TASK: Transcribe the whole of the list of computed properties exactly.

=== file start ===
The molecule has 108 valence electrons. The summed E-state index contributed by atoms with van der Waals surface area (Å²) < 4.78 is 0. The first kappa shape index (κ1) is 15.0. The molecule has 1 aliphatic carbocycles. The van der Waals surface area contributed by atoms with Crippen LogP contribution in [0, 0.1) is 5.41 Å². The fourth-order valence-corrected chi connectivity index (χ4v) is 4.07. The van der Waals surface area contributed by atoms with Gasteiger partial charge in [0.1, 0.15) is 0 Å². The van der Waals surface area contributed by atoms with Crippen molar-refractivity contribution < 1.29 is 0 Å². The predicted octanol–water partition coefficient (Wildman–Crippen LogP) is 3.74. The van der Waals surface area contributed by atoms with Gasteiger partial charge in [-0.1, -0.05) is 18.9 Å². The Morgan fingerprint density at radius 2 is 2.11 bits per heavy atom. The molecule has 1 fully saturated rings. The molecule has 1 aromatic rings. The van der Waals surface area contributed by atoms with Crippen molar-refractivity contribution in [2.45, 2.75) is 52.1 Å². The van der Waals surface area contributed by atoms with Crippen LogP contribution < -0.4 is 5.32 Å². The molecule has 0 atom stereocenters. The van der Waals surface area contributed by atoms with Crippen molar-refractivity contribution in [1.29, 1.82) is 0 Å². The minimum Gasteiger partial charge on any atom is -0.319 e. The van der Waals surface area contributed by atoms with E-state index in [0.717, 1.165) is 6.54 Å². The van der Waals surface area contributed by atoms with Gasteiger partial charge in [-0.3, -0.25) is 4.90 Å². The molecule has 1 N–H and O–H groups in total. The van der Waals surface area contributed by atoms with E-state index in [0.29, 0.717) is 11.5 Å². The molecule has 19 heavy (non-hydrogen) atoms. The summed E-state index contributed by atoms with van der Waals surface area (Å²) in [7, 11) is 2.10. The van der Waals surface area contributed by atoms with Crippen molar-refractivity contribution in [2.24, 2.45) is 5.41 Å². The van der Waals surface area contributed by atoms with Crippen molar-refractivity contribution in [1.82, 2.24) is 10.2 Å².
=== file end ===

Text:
The molecule has 108 valence electrons. The summed E-state index contributed by atoms with van der Waals surface area (Å²) < 4.78 is 0. The first kappa shape index (κ1) is 15.0. The molecule has 1 aliphatic carbocycles. The van der Waals surface area contributed by atoms with Crippen LogP contribution in [0, 0.1) is 5.41 Å². The fourth-order valence-corrected chi connectivity index (χ4v) is 4.07. The van der Waals surface area contributed by atoms with Gasteiger partial charge in [0.1, 0.15) is 0 Å². The van der Waals surface area contributed by atoms with Crippen molar-refractivity contribution < 1.29 is 0 Å². The predicted octanol–water partition coefficient (Wildman–Crippen LogP) is 3.74. The van der Waals surface area contributed by atoms with Gasteiger partial charge in [-0.1, -0.05) is 18.9 Å². The Morgan fingerprint density at radius 2 is 2.11 bits per heavy atom. The molecule has 1 fully saturated rings. The molecule has 1 aromatic rings. The van der Waals surface area contributed by atoms with Crippen molar-refractivity contribution in [2.45, 2.75) is 52.1 Å². The van der Waals surface area contributed by atoms with Crippen LogP contribution < -0.4 is 5.32 Å². The molecule has 0 atom stereocenters. The van der Waals surface area contributed by atoms with Crippen molar-refractivity contribution in [1.29, 1.82) is 0 Å². The minimum Gasteiger partial charge on any atom is -0.319 e. The van der Waals surface area contributed by atoms with E-state index in [0.717, 1.165) is 6.54 Å². The van der Waals surface area contributed by atoms with Gasteiger partial charge in [-0.3, -0.25) is 4.90 Å². The molecule has 1 N–H and O–H groups in total. The van der Waals surface area contributed by atoms with E-state index in [0.29, 0.717) is 11.5 Å². The molecule has 19 heavy (non-hydrogen) atoms. The summed E-state index contributed by atoms with van der Waals surface area (Å²) in [7, 11) is 2.10. The van der Waals surface area contributed by atoms with Crippen molar-refractivity contribution in [2.24, 2.45) is 5.41 Å². The van der Waals surface area contributed by atoms with Crippen molar-refractivity contribution in [1.82, 2.24) is 10.2 Å².